Seniors Display Art at Final Showcase

Joan and Robert Rechnitz Hall became home to the second, and final, segment of the Senior Art Exhibition, which took place from April 12 to the 19. While the first senior show displayed works by graduating students majoring, particularly, in computer graphics and animation, the second showcase had several works by seniors who will be graduating at the end of the semester with a degree in fine arts.

The opening reception of the show, which ran April 12 from 7 pm to 9 pm was a time for enjoyment and congratulations for the students on their completed works. Guests, faculty, and students alike were invited to eat and gaze upon the works hanging upon the walls; which ranged from photography pieces to paintings, drawings, and other types of hand crafted works on several different types of mediums.

Graphic design professor, Patricia Cresson, was highly impressed by the second show; despite the difference in art from the one she is more accustomed too. “It was a well attended opening and the work looked exceptionally well in the new gallery,” said Cresson.

Although all of the works were fantastic, Cresson notes a particular collection that caught her eye upon entry. “I was particularly impressed with the photographic portraits of Marissa Sottos as you walked into the gallery on the right- [they were] very dramatic and powerful,” Cresson stated.

The collection showed several portraits of different people from all walks of life, bare shouldered and staring into a camera- all with differing ranges of expressions and emotions. But that wasn’t the part that made the piece as powerful as it was. The grandeur factor lied within, because, upon further inspection, the viewer found very faint star constellations within the positioning and posture of the people.

Cresson furthers her approval of the piece idea and execution wise, by giving a nod of appreciation the professors and staff who aided Sottos in her piece. “Her supervising photography professor is Anne Massoni, and another supporting faculty [member] was Vincent DiMattio, who teaches painting and drawing,” said Cresson.

Another student, whose pieces appeared to gain a bit of audience traffic, was senior Genevieve Outwater. Her collections of oil paintings were mesmerizing to say the least, not only in technique but in artistic content as well. One painting in particular contained a set of skulls gently resting upon a bed of pink flowers, while another set of canvases held the very realistic depiction of old baby doll heads. The real showstopper in Outwater’s series was an enlarged profile painting of a mouse skull and a live mouse, both of which were portrayed so realistically that the hairs in the fur and the cracks on the skull could be counted; not to mention the expert rendering of the light and shadow contained within the frame.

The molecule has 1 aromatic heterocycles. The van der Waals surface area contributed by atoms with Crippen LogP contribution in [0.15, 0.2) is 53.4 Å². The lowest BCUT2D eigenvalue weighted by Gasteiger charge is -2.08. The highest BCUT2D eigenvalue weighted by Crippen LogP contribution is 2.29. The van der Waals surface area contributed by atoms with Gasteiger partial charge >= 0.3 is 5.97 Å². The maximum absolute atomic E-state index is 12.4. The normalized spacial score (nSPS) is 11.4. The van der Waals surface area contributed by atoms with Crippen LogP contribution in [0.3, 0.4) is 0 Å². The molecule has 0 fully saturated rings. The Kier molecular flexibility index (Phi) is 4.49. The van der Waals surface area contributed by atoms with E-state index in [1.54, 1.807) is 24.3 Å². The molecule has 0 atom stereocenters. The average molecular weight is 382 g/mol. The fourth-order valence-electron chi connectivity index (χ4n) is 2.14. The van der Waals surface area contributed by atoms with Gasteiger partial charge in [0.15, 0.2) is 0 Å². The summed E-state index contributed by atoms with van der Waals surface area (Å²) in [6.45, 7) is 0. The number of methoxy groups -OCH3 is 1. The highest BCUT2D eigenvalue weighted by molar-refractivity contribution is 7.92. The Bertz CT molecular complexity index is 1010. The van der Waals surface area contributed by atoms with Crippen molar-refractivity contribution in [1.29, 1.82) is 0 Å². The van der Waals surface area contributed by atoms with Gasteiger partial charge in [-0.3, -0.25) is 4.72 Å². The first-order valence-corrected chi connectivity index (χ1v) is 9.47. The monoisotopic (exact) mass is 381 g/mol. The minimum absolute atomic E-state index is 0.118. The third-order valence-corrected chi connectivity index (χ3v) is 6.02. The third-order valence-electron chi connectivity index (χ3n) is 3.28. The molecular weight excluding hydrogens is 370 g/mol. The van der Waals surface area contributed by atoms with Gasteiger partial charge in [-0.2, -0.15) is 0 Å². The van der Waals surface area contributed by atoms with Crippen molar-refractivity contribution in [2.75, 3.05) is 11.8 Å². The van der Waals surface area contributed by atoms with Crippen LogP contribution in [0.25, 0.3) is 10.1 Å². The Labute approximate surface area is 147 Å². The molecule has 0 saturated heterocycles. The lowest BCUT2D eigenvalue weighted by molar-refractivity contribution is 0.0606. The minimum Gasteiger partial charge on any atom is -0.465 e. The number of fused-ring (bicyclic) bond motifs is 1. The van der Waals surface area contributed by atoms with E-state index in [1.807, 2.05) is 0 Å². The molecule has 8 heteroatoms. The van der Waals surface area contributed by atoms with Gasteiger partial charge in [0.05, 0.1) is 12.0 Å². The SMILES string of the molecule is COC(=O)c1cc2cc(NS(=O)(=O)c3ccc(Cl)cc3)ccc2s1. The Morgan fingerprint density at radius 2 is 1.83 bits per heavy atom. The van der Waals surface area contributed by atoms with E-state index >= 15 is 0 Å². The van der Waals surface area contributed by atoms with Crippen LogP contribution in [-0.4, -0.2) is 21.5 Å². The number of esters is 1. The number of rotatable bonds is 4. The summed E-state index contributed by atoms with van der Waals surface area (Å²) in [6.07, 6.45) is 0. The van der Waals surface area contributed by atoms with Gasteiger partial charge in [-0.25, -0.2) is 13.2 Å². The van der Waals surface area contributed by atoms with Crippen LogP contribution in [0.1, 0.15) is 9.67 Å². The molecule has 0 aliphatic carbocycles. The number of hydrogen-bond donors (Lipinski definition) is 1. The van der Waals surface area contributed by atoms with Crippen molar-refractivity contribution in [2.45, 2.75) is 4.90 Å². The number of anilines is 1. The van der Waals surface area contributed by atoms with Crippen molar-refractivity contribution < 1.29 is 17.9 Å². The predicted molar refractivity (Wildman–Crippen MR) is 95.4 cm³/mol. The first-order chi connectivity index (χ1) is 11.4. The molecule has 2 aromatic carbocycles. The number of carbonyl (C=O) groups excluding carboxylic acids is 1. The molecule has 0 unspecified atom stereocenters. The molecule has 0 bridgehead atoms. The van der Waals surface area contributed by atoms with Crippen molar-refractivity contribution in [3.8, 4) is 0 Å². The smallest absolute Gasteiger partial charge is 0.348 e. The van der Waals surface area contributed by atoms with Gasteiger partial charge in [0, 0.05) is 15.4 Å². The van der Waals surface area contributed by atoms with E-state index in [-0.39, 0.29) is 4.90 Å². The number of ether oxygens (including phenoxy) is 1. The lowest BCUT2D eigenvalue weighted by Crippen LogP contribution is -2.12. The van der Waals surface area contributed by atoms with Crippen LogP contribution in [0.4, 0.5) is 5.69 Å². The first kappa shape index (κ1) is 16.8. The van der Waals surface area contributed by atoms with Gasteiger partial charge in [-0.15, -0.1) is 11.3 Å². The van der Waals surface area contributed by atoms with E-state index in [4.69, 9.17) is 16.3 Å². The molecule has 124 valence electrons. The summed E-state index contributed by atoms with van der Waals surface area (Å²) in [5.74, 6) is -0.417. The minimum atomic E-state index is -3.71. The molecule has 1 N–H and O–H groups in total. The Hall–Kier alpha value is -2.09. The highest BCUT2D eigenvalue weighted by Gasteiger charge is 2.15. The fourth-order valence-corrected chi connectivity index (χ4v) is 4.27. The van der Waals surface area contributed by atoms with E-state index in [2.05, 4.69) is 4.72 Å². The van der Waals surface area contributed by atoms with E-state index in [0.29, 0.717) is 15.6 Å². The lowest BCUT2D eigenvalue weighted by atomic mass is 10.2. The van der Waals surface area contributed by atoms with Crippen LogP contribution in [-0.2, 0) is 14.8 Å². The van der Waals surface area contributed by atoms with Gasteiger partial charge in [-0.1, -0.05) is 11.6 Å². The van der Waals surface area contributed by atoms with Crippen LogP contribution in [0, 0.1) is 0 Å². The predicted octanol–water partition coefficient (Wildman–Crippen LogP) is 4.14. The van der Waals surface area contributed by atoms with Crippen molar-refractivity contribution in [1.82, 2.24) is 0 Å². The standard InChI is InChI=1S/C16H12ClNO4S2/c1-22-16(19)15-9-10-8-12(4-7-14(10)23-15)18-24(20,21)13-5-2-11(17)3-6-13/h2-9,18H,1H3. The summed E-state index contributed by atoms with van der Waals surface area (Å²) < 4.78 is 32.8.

Oil paintings appeared to be a real audience pleaser within the show, as noted by freshman Danielle Cormillo. “I really liked the Indian painting,” said Cormillo, in reference to the monochromatic oil painting by Jessica Pringle. “It was so realistic that I had a really hard time imagining that it was all just paint. It wasn’t just how well it was done though, the emotion behind it was really amazing; like you could just feel it jumping out at you when you looked at it.”

There were several other pieces aside from photography and paintings were showcased at the exhibition. Among the walls of the gallery lay sculptures, masks, pencil drawings, charcoal pieces, and even some student names were contorted into art in the form of personalized logos.

Upon seeing the variety of works and accomplishments done by this years graduating class, Chair of the Art and Design Department, Dr. Andrew Cohen, noted the honor and wonder that the exhibition and the students brought, and continues to bring, every semester.

“I find the senior exhibition to be one of the more pleasing events of the year. We see the culmination of a student’s creative growth,” said Cohen. “From the early foundation courses, to the various courses in the curriculum, to this moment when a student can share visually her/his work in a professional manner it is rewarding to see.

“It is fun to see how each has matured as a person and an artist/designer. Hopefully many of them understand this is just the beginning and will continue to grow creatively and mature conceptually.”

And I must say that I agree with all of the above. All of the works shown, whether they were mentioned in this article or not, were awe-inspiring in their originality, refinement, and skill alone; allowing the pieces only serve as a small hint to what I am sure these students will develop and accomplish beyond the campus and it’s classrooms.

These words go to the entire senior arts classes collectively; to graphic designers, animators, photographers, and fine artists alike. Let it be known that your works have inspired those who still have much to be learnt here, and who only wish you the best of luck in flying high, as only hawks can.

Also, a note of thanks goes out to the great faculty and professor, without whom this show would not have been possible; professors such as Tom Baker, Mark Ludak, Michael Donato, Nick Aristovolos, Gina Torrello, Gallery Director Scott Knauer, and of course a “thank you” to the support of President Paul G. Gaffney II and his wife, Linda.